What is Medicare Advantage? This is a question we hear hundreds of times each year at our agency headquarters. Here’s the basics:
Medicare Advantage Explained
A Medicare Advantage plan is a private health insurance plan that you may opt to get your benefits from instead of traditional Medicare. Originally called Part C, Advantage plans usually have an HMO or PPO network of doctors.
By joining one of these plans, you direct Medicare to pay the plan a set monthly amount for your care. In return, the plan will deliver all of your Part A & Part B services. You must continue to pay your Medicare Part B premium while enrolled in an Advantage plan.
Medicare Advantage are NOT Medigap plans. They work differently. Learn more about how Medicare Advantage works here.
Medicare Advantage Coverage
Many people new to Medicare will ask us for the pros and cons of Medicare Advantage plans vs Original Medicare. Much of this is in the way you access your benefits.
With Original Medicare, you will have deductibles and a 20% coinsurance on Part B. You see visit any doctor or hospital that participates in Medicare, and most do.
With an Advantage plan, you will use the plan’s network of providers, which is usually local. You will pay co-payments when you receive healthcare services. Each plan sets its own cost-sharing. For example, you might pay a small copay for a primary care doctor visit, and perhaps a higher copay to see a specialist. Likewise, some plans will charge you a daily hospital copay, and other plans might charge a flat amount for the whole stay.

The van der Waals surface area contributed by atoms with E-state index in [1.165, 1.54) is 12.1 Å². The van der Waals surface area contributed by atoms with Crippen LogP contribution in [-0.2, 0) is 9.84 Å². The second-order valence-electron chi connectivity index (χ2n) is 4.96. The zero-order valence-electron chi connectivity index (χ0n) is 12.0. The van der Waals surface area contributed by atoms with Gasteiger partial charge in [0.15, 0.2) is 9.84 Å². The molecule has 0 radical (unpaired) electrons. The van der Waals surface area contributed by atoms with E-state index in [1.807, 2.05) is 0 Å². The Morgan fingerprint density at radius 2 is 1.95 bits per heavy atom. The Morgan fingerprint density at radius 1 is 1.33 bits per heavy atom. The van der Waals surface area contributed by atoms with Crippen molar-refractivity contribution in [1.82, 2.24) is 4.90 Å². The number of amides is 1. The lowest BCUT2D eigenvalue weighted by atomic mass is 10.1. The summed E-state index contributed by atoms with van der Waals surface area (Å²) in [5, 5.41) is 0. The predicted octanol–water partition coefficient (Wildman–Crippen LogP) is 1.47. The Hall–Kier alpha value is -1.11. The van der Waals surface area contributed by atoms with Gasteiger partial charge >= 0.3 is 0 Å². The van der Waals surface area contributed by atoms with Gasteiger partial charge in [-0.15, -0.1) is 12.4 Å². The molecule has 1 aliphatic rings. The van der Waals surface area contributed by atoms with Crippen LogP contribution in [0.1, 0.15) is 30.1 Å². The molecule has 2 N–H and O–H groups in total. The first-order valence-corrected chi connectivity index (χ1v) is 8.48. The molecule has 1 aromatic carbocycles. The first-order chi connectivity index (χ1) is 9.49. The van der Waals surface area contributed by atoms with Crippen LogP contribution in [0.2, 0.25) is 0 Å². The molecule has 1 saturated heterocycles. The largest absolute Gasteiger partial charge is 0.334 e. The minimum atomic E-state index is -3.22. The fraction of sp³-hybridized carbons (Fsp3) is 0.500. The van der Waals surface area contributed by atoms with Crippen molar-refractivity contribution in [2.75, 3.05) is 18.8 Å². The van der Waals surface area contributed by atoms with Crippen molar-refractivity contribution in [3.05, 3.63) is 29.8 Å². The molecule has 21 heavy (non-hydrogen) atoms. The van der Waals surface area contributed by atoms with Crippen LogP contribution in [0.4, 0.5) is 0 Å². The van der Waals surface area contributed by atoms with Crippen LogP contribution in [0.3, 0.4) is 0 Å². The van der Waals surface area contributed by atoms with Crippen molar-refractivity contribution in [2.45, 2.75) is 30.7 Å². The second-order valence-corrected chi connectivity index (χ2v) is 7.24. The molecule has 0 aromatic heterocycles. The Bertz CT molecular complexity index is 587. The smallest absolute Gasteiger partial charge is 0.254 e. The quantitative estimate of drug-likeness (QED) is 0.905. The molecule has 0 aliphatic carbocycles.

Perhaps one of the biggest differences is in changes to the plans. Medicare may have small changes to the Part A and B deductible, but the 20% coverage on outpatients services never changes. Part C Medicare Advantage plans change annually.
Medicare itself states: Limitations, copayments and restrictions may apply, and each plan’s benefits, formulary, pharmacy network provider network, premium and copayments may change on January 1 of each year. Members need to be diligent about reviewing the plan materials sent to them each year in September to see what’s changing.
For more on what Medicare Advantage covers, see our Part C page.
Why Medicare Advantage was Created
For many years, people on Medicare had only Medigap plans to choose from. While these plans have excellent coverage, not everyone could afford them. These people often opted to have only Original Medicare. When illnesses struck, they would find themselves with bills for expensive deductibles and coinsurance that they could not afford.
At this time, they might try to get a Medigap plan, but now that they had developed health issues, they could not qualify. This often resulted in medical bankruptcy.
Medicare Advantage plans provided a solution to these problems. Medicare Part C provided lower cost plans with just one health question. People can now join them during certain times of the year called enrollment periods.
Advantage plans were also built with an out-of-pocket maximum cap on your medical spending. Think of this as a safety net. If you have heavy health spending that results in a certain out of pocket limit, then the plan kicks in and pays the rest for the remainder of the calendar year (Part D expenses are calculated separately).
Another popular feature of Advantage plans is that they often include a built-in Medicare Part D drug plan, which saves you from having to purchase that separately.
Joining a Medicare Advantage plan
If you are trying to decide which type of coverage is appropriate for you, check out this article on Medicare Advantage vs Medicare Supplement coverage. It’s Medicare Advantage explained in comparison to Medigap as your other option.
Part C Advantage plans have different networks, premiums, and cost sharing. Working with an insurance agency that specializes in these plans is a great way to ensure that you consider all the variables before choosing your insurance company. Get help from our Medicare insurance experts at (855) 732-9055!
If you are following our Learn Medicare Track, go next to: Medicare Advantage Plans: How They Work.